I will be in NYC on May 3rd giving a talk as part of the CUNY Graduate Center’s “Home in the Time of Climate Change” conference. Stop by! 7 pm. at 85 Saint Nicolas Terrace. Details below.
Last week Publisher’s Weekly gave Rising: Dispatches from the New American Shore a starred review I. COULD. NOT. BE. MORE. THRILLED. You can read the whole review in its starry glory below:
I had the pleasure of teaming up with Amy Brady, over at the Chicago Review of Books, to bring you this month’s Burning Worlds column. For those of you who don’t know Burning Worlds it is a deep dive into all things climate fiction (Cli-Fi) related.
Check out my “Postcard from Rhode Island” in Pacific Standard’s 10th Anniversary Issue. Come for the radical resiliency report stay for the fabulous writing from folks like Alexander Chee, Terry Tempest Williams, Bill McKibben, and Patrick Nathan.
As many of you know, I served as the Andrew Mellon Fellow for the Humanities at Bates College in Maine for two years. One of the best parts of the experience was designing a course that focused on getting students to interview locals about their personal experiences with climate change. I recently published an article in PUBLIC: A Journal of Imagining America about the experience. Check it out here:
I am honored and excited to report that Publisher’s Weekly named Rising one of their top ten science picks for the first half of 2018! Check out the full announcement here.
I am writing with some very exciting news. My book, Rising: Dispatches from the New American Shore, will be published by Milkweed Editions next spring. You can pre-order your copy now. Simply click on the link below.
In a historical moment of hurricanes, flooding, and unprecedented weather events, it is becoming increasingly clear that climate change is neither imagined nor distant—and that it is changing the coastline of the United States in irrevocable ways.
In Rising, Elizabeth Rush guides readers through our nation’s disappearing places, from Louisiana to Miami, Staten Island to the Bay Area. The wetlands that define these regions are among the most imperiled ecosystems on the planet—accustomed to periods of change, of ebb and flow, yet overwhelmed by rapidly shifting conditions. For many of the plants and animals who live there, the options are stark: retreat or perish in place.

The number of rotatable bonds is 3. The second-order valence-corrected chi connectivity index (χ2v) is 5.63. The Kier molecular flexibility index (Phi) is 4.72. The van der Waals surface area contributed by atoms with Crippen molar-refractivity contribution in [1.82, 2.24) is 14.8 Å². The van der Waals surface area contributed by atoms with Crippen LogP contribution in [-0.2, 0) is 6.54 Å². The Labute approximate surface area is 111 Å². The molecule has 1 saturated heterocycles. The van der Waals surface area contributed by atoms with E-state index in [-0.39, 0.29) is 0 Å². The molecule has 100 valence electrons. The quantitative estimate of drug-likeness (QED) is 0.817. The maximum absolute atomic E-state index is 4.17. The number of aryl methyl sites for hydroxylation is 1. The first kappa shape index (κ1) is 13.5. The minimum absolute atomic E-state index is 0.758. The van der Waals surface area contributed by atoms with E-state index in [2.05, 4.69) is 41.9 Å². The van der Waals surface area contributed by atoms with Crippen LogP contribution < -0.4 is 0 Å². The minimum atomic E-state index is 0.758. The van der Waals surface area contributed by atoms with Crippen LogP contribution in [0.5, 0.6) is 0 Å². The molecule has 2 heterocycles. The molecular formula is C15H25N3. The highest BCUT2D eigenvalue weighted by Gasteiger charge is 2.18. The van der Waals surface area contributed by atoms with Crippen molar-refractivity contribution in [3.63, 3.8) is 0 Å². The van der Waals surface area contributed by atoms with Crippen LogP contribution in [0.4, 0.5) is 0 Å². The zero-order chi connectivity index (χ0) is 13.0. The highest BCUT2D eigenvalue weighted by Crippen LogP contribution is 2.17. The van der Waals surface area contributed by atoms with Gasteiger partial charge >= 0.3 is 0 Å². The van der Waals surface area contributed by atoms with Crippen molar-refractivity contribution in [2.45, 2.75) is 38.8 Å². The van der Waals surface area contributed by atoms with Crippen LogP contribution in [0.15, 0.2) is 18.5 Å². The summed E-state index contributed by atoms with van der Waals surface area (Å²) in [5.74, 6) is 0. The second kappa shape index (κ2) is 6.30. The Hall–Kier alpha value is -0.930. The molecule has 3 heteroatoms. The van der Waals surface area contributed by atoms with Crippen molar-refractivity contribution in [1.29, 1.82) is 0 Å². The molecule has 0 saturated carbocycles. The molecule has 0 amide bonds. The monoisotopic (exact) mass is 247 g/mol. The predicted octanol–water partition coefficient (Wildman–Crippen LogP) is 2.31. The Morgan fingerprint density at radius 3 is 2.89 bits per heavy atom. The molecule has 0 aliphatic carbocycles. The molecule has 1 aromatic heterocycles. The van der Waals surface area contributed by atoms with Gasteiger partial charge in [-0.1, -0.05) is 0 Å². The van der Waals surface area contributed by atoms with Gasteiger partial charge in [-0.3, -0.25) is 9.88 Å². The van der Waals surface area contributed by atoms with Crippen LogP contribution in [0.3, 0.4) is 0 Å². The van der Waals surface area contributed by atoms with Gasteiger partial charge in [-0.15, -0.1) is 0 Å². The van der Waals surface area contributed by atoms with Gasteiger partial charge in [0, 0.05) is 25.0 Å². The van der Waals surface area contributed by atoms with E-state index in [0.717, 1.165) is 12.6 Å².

Is human civilization facing a similar set of limited options? And how do we move forward in a world whose borders are already becoming unsettled and strange? Weaving the firsthand accounts of those who are living through sea level rise today—scientists, activists, and members of the communities both currently at risk and already displaced—with eyewitness reporting from our shoreline’s disappearing places, Rising is at once polyphonic and precise, lyric reportage that privileges the voices of those usually kept at the margins.
A shimmering meditation on vulnerability and on vulnerable communities, both human and more than human, and on how to let go of the places we love.
A couple Sunday’s ago my Op-Ed “For Those Living by the Water’s Edge It May Be Time to Move” appeared in the Washington Post. You can check it out here.
It has been a busy summer here at Rush-basecamp. I am putting the spit shine on my manuscript, Rising: The Unsettling of the American Shore, due out next summer with Milkweed Editions. Also a number of my pieces have appeared in various media. Check out my journey into the heart of a rotting tidal wetland in “The Marsh at the End of the World” published in Guernica Magazine, and also my piece on the disorientation that comes with sea level rise “Something Like Vertigo” published in the summer edition of Creative Nonfiction. And in the meantime, try to keep you head above water in the flurry of storms that are descending upon our imperiled coasts.
In the June issue of Harpers Magazine Rebecca Elliott and I teamed up to unpack the cartographic tug-of-war over New York City’s flood lines. Check it out here.